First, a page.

To see something in a new light

Call it by its proper name
Know its substance and particulars
Plants matter
Names matter
Spell my name right
Joan, not Jean, June, Joanne
And not Joan d’Arc
Say my name right
Know my name
In all matters
Note the curvature of the peach
Slightly asymmetric cheeks
Perfectly named
Freestone: Red Top, Elegant Lady
Clingstone: Santa Rosa, Red Beauty
Perfectly named, as a matter of fact
As the Walking Stick, Praying Mantis
Or Morning Glory, Zinnia, Cosmos
Hold a bouquet of them
Spread them across a table
Press them between pages
Of a book that matters
Examine their essentials
Imagine the savor of their nectars
Like the hummingbird 
Who might have tasted
The juice of the nasturtium
Instead she saw her self reflected
In the window pane and now lies
Sideways eyes closed
Thin tongue extended 
Reaching from a beak itself
Elongated threadlike extrusion

Name it: filament 
And she: Ruby-throated Hummingbird
Born in a nest of spider silk and plant down

Faultless, I defy nature
By touching the crumbled hummingbird,
Let its lifeless weight sway
For a mere moment to hang
In air unlike ever in its life—
A singular dart in lightness
Or a mid-air hang on fierce wings—
To bring it into my palm to lay its slight weight to rest:
The least to offer it.
I desecrate its plumage by my probe and tug
My bony fingers spread its transparent wing parts
To form a half-moon span:
A declarative of beauty, I relish its examination.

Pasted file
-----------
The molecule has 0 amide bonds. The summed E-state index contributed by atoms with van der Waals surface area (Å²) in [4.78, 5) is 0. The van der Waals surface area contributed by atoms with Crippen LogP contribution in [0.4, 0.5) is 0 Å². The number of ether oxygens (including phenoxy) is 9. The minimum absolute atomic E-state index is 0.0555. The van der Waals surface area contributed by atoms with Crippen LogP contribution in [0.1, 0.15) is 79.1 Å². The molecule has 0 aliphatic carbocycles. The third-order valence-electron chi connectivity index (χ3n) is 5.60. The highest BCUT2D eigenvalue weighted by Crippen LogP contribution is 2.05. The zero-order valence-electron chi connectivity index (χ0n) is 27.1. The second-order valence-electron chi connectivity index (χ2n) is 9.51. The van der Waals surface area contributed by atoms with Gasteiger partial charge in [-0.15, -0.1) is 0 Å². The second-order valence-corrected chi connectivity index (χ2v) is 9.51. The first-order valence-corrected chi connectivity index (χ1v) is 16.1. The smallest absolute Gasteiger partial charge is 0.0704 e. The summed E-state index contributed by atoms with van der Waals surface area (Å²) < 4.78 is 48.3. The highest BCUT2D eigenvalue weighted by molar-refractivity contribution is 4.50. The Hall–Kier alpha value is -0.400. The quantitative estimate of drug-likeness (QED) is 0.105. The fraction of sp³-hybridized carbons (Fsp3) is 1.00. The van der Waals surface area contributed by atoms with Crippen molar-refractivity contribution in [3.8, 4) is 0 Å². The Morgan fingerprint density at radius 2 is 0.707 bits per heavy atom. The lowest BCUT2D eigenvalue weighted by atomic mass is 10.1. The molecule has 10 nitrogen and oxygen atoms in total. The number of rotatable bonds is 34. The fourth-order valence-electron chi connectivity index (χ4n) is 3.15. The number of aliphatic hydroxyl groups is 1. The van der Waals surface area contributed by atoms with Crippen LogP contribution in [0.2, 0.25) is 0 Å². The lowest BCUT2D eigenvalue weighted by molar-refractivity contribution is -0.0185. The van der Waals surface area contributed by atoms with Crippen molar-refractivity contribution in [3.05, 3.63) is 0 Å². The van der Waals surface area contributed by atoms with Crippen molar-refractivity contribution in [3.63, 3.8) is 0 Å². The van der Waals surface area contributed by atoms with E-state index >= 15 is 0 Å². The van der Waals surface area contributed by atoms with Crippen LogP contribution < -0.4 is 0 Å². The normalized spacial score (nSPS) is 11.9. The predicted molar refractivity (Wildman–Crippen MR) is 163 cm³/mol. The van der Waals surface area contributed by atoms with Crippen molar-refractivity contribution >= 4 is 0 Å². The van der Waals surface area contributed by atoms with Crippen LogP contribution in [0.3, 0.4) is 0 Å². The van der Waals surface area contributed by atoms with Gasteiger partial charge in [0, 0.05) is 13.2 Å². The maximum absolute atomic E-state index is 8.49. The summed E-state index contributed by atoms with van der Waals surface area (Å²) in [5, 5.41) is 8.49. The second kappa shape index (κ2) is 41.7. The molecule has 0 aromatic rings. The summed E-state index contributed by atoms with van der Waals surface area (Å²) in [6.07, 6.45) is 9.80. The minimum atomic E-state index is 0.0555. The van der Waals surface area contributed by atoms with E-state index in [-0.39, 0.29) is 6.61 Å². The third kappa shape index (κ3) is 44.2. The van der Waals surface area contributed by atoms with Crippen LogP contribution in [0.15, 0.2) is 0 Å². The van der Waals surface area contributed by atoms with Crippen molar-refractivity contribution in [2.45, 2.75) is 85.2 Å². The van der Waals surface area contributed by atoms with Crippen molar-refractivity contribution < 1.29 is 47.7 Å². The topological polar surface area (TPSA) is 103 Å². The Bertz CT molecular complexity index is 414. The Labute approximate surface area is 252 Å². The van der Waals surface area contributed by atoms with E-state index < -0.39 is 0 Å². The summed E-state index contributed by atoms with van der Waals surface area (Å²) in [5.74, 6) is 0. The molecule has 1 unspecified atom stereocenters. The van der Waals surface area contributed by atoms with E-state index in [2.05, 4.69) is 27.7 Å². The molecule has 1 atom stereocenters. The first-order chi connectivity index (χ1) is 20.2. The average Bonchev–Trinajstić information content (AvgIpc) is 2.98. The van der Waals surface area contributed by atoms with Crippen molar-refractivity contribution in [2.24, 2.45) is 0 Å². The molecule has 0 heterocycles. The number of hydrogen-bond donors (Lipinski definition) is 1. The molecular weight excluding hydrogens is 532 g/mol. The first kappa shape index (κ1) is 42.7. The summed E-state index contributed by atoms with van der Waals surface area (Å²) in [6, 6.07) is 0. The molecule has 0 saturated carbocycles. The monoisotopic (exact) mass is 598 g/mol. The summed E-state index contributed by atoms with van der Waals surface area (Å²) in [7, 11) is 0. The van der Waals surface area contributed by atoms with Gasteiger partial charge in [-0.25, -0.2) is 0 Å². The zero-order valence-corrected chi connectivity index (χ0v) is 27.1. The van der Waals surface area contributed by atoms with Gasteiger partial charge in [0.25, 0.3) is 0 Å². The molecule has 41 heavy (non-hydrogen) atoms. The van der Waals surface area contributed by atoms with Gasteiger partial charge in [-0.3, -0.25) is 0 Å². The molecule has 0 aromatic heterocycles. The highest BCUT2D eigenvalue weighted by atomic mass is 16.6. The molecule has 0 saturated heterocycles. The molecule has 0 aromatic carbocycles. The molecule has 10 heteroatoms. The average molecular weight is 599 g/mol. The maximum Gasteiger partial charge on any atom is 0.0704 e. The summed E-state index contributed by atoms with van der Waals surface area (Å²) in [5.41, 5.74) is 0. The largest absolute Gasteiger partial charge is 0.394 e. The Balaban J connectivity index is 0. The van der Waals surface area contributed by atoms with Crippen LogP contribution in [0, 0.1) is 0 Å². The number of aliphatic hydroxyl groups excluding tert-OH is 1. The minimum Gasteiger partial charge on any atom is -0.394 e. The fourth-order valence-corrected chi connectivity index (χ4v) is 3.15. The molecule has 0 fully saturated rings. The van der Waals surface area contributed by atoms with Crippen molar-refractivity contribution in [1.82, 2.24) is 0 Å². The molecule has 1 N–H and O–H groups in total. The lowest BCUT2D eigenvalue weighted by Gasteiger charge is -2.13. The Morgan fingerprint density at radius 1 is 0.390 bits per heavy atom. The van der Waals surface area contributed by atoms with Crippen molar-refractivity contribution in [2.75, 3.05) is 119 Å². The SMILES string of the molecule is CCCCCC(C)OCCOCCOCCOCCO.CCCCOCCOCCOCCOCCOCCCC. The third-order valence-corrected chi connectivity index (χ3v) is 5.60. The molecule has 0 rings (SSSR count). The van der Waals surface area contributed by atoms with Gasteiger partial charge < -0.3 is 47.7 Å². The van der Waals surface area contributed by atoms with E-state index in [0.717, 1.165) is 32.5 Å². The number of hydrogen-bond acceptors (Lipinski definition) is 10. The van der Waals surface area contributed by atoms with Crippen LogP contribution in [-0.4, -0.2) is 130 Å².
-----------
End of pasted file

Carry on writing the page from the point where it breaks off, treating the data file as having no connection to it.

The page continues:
Twisting and turning its limp whole,
With paired thumbs to index
I pinch the wings wide open.
Such a complexity of feathers run, tilt, then fan—
Folding like origami, wing parts perfectly slide against
And into each other to align like a mechanism
Of fine watch innards,
A filigree engineered to propel and hover.
An articulation of framed light,
Formed for speed and endurance.
A kaleidoscope of feather
I can barely take my eyes away from.
Its black eyes stare back, glistening.

She said his eyes were the last she wanted to look into.
When he held her death with his eyes,
Is this what it felt like? To hold the passing
Of a warm featherweight of pristine,
A spectacle of repose:
An afternoon’s unexpected aftermath.

Joan Hofmann serves on Executive Boards of Riverwood Poetry and Connecticut Poetry Society and is Poet Laureate of Canton, Connecticut. Her poems are/will be published in various journals/anthologies, including Rumble Fish QuarterlyJuniperBird’s ThumbSpaces, and Freshwater, and in two chapbooks: Coming Back (2014) and Alive (2017).